Peacock offers three tiers: a limited free plan and two Premium plans. The ad-supported Premium plan costs $5 a month, and the ad-free Premium plan costs $10 a month. You need one of the Premium plans to watch French Open matches live.

Read our Peacock review.

All of the live TV streaming services above offer free trials (except Peacock, which just has a free tier), and all allow you to cancel anytime and require a solid internet connection. Looking for more information? Check out our massive streaming services guide.

Olympics opening ceremony memes: Tonga still doesn’t give a shirt

But this year the shirtless, glossy Tongan taekwondo athlete has competition from Vanuatu. Plus: What’s with the team entrance order?

Malia and Pita lead Team Tonga during the opening ceremony. Um, yes, some viewers did in fact notice Pita’s shiny torso.

Things were a little different this year: Taufatofua wore a face mask, and he was joined by Malia Paseka, Tonga’s first female Olympian to compete in taekwondo. He congratulated his teammate and fellow flag bearer.

“A special congratulations to our Flag Bearer, Malia Paseka,” Taufatofua tweeted. “She did an amazing job leading the way for more participation of females and youth in sport in Tonga. So proud to walk along side our first ever female taekwondo Olympian!”

Fans were drawn to the Tonga team.

“Clearly the best pair of flag bearers in the Parade of Nations,” wrote one Twitter user. “You both are amazing!”

Wrote another, “**BREAKING** TONGA HAS WON THE OLYMPICS. We can all go home now.”

This year, Tonga wasn’t alone in the oiled-up athlete arena. Rower Riilio Rii from Vanuatu also pulled off the shirtless and glossy look.

“Pita, we see you and we raise you,” the official Olympics Twitter account wrote.

The countries usually file into the stadium in alphabetical order. But when you watch this year, you may wonder if you even know the alphabet. That’s because it’s in the order used in Japan.

There are also some other variations. Greece, home of the original Olympics, leads the pack, followed by the Refugee Team, athletes from troubled countries who’ve mostly been training in Kenya. The USA marches in near the end, followed by France and then Japan, the host country. (If you want to follow along, Wikipedia has the order.)

Many who were expecting the teams to march in ABC order were thrown.

“This order is bonkers,” wrote one Twitter user. “I clearly need to revisit the alphabet.”

The various sports were also displayed by performers dressed in white and blue and dubbed “human pictograms,” who re-create the icons used to depict each sport.

Wrote one Twitter user, “This live action Wii sports menu was unexpected but very much appreciated.”

Said another, “Give the pictogram team a GOLD.”

The opening ceremonies will be rebroadcast in the US on NBC at 7:30 p.m. ET/PT. The Olympics run through Aug. 8.

Thank you, Tokyo Olympics, for bringing us the ‘beast mode’ we all needed

Many wanted the Tokyo Olympics cancelled, but in the end, they were incredible.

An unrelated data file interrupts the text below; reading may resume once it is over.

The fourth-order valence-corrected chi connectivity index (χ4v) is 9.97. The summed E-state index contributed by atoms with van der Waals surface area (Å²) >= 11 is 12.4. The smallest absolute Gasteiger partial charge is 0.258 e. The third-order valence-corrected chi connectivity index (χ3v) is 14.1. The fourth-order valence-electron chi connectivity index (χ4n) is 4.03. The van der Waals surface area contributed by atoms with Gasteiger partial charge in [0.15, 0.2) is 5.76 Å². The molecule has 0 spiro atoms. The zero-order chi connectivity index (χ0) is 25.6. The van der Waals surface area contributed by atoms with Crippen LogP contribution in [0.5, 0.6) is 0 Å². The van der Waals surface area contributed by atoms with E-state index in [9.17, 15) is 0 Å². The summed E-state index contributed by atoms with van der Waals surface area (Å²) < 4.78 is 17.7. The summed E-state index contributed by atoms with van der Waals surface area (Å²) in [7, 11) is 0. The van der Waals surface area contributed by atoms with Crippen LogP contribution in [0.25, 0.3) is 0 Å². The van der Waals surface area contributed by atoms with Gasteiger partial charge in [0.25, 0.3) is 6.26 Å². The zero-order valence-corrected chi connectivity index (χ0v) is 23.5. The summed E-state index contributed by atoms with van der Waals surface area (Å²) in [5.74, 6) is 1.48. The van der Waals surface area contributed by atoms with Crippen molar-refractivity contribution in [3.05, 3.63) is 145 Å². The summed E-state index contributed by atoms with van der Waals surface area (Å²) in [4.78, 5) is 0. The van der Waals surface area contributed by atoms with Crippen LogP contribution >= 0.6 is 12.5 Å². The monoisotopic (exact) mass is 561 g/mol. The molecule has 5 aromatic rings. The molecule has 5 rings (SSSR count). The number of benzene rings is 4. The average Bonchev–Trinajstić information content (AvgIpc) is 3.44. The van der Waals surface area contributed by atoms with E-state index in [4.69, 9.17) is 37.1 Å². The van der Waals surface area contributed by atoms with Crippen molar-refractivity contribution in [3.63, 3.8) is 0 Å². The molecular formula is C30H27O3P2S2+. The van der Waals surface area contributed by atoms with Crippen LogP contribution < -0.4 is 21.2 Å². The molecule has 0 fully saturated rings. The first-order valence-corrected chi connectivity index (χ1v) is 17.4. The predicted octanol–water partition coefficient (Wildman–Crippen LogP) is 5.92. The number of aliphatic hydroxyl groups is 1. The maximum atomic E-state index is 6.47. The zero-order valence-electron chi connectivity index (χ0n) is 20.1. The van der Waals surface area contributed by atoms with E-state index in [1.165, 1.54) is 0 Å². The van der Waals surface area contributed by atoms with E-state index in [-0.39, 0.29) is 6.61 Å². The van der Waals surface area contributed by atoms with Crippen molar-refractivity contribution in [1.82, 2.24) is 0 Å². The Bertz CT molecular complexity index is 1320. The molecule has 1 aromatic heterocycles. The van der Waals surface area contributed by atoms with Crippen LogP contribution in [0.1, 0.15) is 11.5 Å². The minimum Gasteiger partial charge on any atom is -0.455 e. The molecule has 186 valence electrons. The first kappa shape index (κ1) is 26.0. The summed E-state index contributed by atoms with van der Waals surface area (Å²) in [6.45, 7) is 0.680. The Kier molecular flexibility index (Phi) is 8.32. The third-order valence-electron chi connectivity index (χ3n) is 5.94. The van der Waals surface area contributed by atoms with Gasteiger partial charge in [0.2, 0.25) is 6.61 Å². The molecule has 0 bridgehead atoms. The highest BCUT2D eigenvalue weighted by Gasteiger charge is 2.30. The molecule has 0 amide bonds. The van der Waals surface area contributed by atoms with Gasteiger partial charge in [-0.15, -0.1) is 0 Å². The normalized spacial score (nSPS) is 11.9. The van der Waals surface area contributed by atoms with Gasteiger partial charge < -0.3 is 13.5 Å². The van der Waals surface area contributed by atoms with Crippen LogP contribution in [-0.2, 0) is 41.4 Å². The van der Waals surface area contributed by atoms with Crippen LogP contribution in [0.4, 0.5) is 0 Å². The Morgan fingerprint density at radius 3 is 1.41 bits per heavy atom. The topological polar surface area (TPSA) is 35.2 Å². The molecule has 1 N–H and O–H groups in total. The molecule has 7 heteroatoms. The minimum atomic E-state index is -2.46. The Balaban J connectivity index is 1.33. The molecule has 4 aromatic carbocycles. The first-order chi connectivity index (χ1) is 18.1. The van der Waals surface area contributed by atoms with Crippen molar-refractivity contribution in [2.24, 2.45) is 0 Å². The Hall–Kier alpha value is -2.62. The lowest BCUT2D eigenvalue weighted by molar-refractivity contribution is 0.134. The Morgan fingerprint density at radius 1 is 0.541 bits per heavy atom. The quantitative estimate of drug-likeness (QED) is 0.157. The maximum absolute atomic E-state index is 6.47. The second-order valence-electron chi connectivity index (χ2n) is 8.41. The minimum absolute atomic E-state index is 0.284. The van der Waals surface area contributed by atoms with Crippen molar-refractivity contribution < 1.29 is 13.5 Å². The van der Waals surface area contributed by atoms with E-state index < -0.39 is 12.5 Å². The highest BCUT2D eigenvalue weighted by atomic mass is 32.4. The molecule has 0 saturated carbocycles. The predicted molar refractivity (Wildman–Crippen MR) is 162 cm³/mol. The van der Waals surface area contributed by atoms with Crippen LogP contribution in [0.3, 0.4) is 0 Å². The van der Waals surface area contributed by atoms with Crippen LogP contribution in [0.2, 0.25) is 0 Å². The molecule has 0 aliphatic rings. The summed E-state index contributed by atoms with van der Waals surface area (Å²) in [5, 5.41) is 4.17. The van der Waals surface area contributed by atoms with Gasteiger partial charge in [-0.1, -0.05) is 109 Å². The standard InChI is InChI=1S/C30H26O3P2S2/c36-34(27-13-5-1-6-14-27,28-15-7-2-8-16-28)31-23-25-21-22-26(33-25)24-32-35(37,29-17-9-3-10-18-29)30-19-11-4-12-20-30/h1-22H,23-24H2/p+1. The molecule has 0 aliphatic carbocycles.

The best.

Pushing past the flimsiest steel barrier ever constructed, into a restricted area he clearly shouldn’t have had access to, Boxall ripped off his required mask and proceeded to… dry hump a fence like The Ultimate Warrior circa Wrestlemania 6?

Like I said. Beast Mode.

The best part: In the background, a Japanese Olympic official, doing her level best to provide resistance, raises her hands like a frightened gazelle and then succumbs. Slowly those raised hands are lowered, evolving into confused claps. OK, she seems to say. You’re here now. There’s nothing I can do about this. I’m just going to try and enjoy this front row seat to Beast Mode, starring Dean Boxall.

In this metaphor, Boxall is the Tokyo Olympics. Both as an event and an idea. In the midst of the COVID-19 pandemic both probably shouldn’t be here. As the world reels from the effects of the delta strain and global vaccine hesitancy, this is the Olympics no one asked for. Dean, what are you doing here? Bugger off, Dean. Now is not the time.

High jumpers Mutaz Essa Barshim and Gianmarco Tamberi gave each other their gold medals. This is too much.

Me? I’m the Japanese official. We’re all the Japanese official. Nervous, unsure how to react, ultimately acquiescing to this moment completely out of our control. Even in Japan, the host country, people were protesting the Olympics. First we collectively raised our hands in passive resistance. Seconds later we were all clapping.

And we were clapping because Dean Boxall is awesome. Reckless, sure. But so awesome. The Olympics were reckless too — but also awesome.

This is what the Olympics delivers: Beast Mode direct to your screen and your heart. It’s in the business of providing iconic moments like Boxall’s. Moments that simultaneously inspire and subvert our sense of what’s possible. Weird shit, displays of pure athleticism.

Two men collapsing into one another’s arms when they realize they can share a gold medal instead of duelling to the death for it. Skateboarding girls cheering each other on, making quick friends in the face of fierce competition. Runners stumbling, falling over in potentially race-ending collisions, miraculously recovering to win races.

Incredible, awe-inspiring moments.

Maybe it’s because we live in a universe where moments like these are worshipped, contorted and shaped into GIFs, tweets and memes in an infinite social media content spiral, but it somehow feels like we’ve had more of these moments compared to previous Olympics. That these Olympic Games have meant more than we ever could have expected when we cynically, reluctantly invited them into our homes.